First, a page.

It’s that time of year again when you spend brisk nights outside retail stores, or long hours sipping coffee in front of computer screens. All in the name of savings! According to the National Retail Federation, six in ten people say they will or may shop this holiday weekend. That’s more than 140 million shoppers nationwide. But before you get out there and hunt down the deals, you need to be aware of the risks you face, whether shopping online or in stores.
- Make sure the website is secure. When you’re ready to check out, the first thing you need to do is verify that the site address begins with “HTTPS://” which means it has SSL (secure sockets layer) encryption installed. Basically, your transaction will be safe and any information you type on that page will be secure via encryption. However, it is also important to check that there is a padlock in the address bar or near the bottom of the page, depending on which browser you’re using. The padlock must be green! Click on it and there will be further information about whether the site is completely secure or not. If there are unsecure resources, think twice before entering your payment information.
- Check for verified seals. These are the little logos usually located at the bottom of the webpage. Click on them for more info. Look for security seals such as Norton Secured, Comodo or Trustwave. These seals verify that the website is legitimate and your information is being secured via SSL, which is another way of encrypting the data being sent over the Internet. Consumer ratings seals, like Stella Service and Shopping.com, are also a good indicator of a company’s trustworthiness based on fellow shoppers’ reviews.
- Use a strong password. It’s easy and convenient to create an account on a store’s website and save your credit card information for future use. But this means you need to make sure your account is secured with a strong password. You should use a string of text that mixes numbers, lowercase and uppercase letters, and special characters like spaces or underscores. Really, the more characters, the better. And these characters should be random, not alphabetical or in the order of your keyboard layout. Still unsure? Visit HowSecureIsMyPassword to check your password’s strength.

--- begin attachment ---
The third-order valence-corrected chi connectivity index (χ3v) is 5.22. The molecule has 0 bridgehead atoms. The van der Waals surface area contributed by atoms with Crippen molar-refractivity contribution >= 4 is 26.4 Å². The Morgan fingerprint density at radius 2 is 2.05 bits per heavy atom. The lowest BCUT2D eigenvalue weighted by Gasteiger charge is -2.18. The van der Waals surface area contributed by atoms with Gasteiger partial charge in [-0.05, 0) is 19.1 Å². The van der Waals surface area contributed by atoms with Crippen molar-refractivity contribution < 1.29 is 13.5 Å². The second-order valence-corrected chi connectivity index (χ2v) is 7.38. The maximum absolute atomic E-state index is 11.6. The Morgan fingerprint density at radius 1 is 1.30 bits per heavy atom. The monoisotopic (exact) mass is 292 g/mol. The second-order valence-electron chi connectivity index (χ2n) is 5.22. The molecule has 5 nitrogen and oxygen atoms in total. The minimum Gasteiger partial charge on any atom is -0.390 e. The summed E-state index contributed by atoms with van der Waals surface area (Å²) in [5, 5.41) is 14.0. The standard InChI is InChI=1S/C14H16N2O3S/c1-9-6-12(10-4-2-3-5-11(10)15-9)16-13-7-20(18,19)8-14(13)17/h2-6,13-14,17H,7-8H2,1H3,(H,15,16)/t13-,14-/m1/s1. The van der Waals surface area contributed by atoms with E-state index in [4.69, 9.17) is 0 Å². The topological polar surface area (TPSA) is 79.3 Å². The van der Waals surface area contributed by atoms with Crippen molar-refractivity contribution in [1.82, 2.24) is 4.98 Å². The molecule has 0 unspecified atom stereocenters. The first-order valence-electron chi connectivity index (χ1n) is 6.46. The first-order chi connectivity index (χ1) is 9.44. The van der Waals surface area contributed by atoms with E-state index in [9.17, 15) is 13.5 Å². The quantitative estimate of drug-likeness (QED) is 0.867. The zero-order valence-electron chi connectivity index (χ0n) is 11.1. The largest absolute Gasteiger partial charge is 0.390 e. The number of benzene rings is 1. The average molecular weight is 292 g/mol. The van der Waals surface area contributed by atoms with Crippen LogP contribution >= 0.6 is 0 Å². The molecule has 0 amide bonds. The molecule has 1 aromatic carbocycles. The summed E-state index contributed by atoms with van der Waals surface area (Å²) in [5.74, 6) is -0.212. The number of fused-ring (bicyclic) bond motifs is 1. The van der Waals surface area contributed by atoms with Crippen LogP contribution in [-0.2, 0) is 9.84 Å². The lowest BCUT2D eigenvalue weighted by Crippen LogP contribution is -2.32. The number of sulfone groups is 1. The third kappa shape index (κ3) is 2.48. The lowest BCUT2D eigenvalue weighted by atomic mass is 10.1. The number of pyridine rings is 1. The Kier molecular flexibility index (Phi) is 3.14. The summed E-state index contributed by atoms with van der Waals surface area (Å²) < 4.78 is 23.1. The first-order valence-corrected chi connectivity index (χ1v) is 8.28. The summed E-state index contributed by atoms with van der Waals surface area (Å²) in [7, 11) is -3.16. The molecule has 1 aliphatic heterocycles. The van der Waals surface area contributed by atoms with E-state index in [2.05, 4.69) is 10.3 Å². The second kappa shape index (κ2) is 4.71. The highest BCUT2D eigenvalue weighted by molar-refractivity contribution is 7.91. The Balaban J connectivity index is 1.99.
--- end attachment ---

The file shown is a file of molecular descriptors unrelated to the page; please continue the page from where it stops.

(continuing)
- Keep your anti-virus software up-to-date. You need to protect against malware with regular updates to your anti-virus program. Ad-Aware Free Internet Security 9.0 is the editor’s choice at PCMag and has gained a 4.5 star rating. A program such as this is always a good idea for extra protection.
- Know what’s too good to be true. Never give out personal information in exchange for coupons or promotions. Oftentimes, there will be a deal on social media that offers a free product with purchase, in particular an iPad. Clicking on the link can lead to phishing scams, which can result in email spam and identity theft. If you’re ever asked to fill out multiple surveys requesting personal information, credit card details or passwords, this is also a red flag. It can be particularly tricky if friends innocently post the fake deals on Facebook. That’s why you need to look at everything with a skeptical eye.
- Going mobile? Check your network. The trick for an easier mobile shopping experience is to shop directly through apps provided by the official retailers, like Best Buy or Target. If you’re ever unsure, read the app’s reviews, check out the ratings, and search online for any claims of being scammed before downloading. If you’re out and about with your mobile device, be wary of public Wi-Fi networks as they are not encrypted, which means anyone has the ability to eavesdrop on what you send. Only use the Wi-Fi if you access it over a virtual private network (VPN) connection.
In-store shopping tips:
- Use credit, not debit. In case a data breach occurs when you’re out shopping, it’s better to have fraudulent charges placed on a credit card than taken directly out of your account through a debit card. Although your bank protects against fraud, it can be a lengthy process that can take a few days or weeks to get your money back into your account. At least with a credit purchase, you have the chance to dispute any charges before having to pay your bill.
- Protect your PIN. When entering your PIN number in a busy store, be sure to block the keypad from prying eyes. It may seem like you’re in a safe place, but you can never know who’s trying to look over your shoulder. In the same vein, avoid using your address or birthdate for your PIN number. A thief could take a quick glance at your ID and become that much closer to knowing enough information to rob you.
- Know store return policies. Retailers may lawfully include restocking fees, impose shorter return deadlines, and enforce other terms and conditions that differ from non-holiday policies. Be sure to check the return policy on seasonal, sale and clearance items.